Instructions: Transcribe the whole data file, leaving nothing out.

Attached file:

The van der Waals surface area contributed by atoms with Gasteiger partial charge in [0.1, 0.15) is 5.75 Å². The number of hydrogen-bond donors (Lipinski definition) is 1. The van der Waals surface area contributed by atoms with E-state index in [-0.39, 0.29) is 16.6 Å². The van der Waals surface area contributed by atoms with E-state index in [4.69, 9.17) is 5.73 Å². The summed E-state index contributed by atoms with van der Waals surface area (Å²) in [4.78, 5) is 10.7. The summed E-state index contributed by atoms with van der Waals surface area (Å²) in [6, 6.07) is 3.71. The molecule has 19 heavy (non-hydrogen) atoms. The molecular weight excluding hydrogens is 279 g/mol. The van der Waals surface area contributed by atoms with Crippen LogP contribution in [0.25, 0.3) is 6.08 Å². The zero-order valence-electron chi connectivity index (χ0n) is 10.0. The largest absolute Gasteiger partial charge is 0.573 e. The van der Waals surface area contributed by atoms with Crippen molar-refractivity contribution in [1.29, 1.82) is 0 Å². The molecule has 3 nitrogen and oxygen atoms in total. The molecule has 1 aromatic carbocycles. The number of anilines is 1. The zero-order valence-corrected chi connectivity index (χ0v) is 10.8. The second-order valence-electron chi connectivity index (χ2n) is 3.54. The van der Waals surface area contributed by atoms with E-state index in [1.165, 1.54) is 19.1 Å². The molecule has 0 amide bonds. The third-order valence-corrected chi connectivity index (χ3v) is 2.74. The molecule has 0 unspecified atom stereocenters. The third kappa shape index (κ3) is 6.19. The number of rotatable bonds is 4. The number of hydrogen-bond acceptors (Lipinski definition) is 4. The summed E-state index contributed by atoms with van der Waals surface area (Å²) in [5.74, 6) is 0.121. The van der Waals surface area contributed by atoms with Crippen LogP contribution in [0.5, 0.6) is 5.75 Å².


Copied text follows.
The van der Waals surface area contributed by atoms with Gasteiger partial charge in [0.1, 0.15) is 5.75 Å². The number of hydrogen-bond donors (Lipinski definition) is 1. The van der Waals surface area contributed by atoms with E-state index in [-0.39, 0.29) is 16.6 Å². The van der Waals surface area contributed by atoms with E-state index in [4.69, 9.17) is 5.73 Å². The summed E-state index contributed by atoms with van der Waals surface area (Å²) in [4.78, 5) is 10.7. The summed E-state index contributed by atoms with van der Waals surface area (Å²) in [6, 6.07) is 3.71. The molecule has 19 heavy (non-hydrogen) atoms. The molecular weight excluding hydrogens is 279 g/mol. The van der Waals surface area contributed by atoms with Crippen LogP contribution in [0.25, 0.3) is 6.08 Å². The zero-order valence-electron chi connectivity index (χ0n) is 10.0. The largest absolute Gasteiger partial charge is 0.573 e. The van der Waals surface area contributed by atoms with Crippen molar-refractivity contribution in [1.29, 1.82) is 0 Å². The molecule has 3 nitrogen and oxygen atoms in total. The molecule has 1 aromatic carbocycles. The number of anilines is 1. The zero-order valence-corrected chi connectivity index (χ0v) is 10.8. The second-order valence-electron chi connectivity index (χ2n) is 3.54. The van der Waals surface area contributed by atoms with E-state index in [1.165, 1.54) is 19.1 Å². The molecule has 0 amide bonds. The third-order valence-corrected chi connectivity index (χ3v) is 2.74. The molecule has 0 unspecified atom stereocenters. The third kappa shape index (κ3) is 6.19. The number of rotatable bonds is 4. The number of hydrogen-bond acceptors (Lipinski definition) is 4. The summed E-state index contributed by atoms with van der Waals surface area (Å²) in [5.74, 6) is 0.121. The van der Waals surface area contributed by atoms with Crippen LogP contribution in [0.5, 0.6) is 5.75 Å².